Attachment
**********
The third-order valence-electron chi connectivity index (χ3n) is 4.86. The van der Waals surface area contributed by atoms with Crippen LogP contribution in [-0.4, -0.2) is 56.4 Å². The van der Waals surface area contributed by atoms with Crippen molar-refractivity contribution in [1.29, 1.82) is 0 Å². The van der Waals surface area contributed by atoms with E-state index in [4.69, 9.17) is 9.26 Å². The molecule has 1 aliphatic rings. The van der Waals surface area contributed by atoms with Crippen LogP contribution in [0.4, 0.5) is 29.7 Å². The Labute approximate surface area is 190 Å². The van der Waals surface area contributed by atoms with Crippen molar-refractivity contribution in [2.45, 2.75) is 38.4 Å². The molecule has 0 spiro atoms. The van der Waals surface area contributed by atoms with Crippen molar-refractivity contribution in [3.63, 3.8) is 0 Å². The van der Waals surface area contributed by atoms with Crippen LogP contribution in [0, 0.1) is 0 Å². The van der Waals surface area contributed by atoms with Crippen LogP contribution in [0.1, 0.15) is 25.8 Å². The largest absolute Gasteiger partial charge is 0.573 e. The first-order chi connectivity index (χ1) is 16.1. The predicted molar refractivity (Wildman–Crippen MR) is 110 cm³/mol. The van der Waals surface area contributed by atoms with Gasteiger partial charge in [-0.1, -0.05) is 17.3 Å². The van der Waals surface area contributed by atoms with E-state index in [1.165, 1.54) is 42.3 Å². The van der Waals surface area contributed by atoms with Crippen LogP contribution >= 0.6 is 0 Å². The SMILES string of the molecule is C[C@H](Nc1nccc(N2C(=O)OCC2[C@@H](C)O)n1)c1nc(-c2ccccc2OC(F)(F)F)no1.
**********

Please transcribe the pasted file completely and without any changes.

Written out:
The third-order valence-electron chi connectivity index (χ3n) is 4.86. The van der Waals surface area contributed by atoms with Crippen LogP contribution in [-0.4, -0.2) is 56.4 Å². The van der Waals surface area contributed by atoms with Crippen molar-refractivity contribution in [1.29, 1.82) is 0 Å². The van der Waals surface area contributed by atoms with E-state index in [4.69, 9.17) is 9.26 Å². The molecule has 1 aliphatic rings. The van der Waals surface area contributed by atoms with Crippen LogP contribution in [0.4, 0.5) is 29.7 Å². The Labute approximate surface area is 190 Å². The van der Waals surface area contributed by atoms with Crippen molar-refractivity contribution in [2.45, 2.75) is 38.4 Å². The molecule has 0 spiro atoms. The van der Waals surface area contributed by atoms with Crippen molar-refractivity contribution in [3.63, 3.8) is 0 Å². The van der Waals surface area contributed by atoms with Crippen LogP contribution in [0, 0.1) is 0 Å². The van der Waals surface area contributed by atoms with Crippen LogP contribution in [0.1, 0.15) is 25.8 Å². The largest absolute Gasteiger partial charge is 0.573 e. The first-order chi connectivity index (χ1) is 16.1. The predicted molar refractivity (Wildman–Crippen MR) is 110 cm³/mol. The van der Waals surface area contributed by atoms with Gasteiger partial charge in [-0.1, -0.05) is 17.3 Å². The van der Waals surface area contributed by atoms with E-state index in [1.165, 1.54) is 42.3 Å². The van der Waals surface area contributed by atoms with Crippen LogP contribution >= 0.6 is 0 Å². The SMILES string of the molecule is C[C@H](Nc1nccc(N2C(=O)OCC2[C@@H](C)O)n1)c1nc(-c2ccccc2OC(F)(F)F)no1.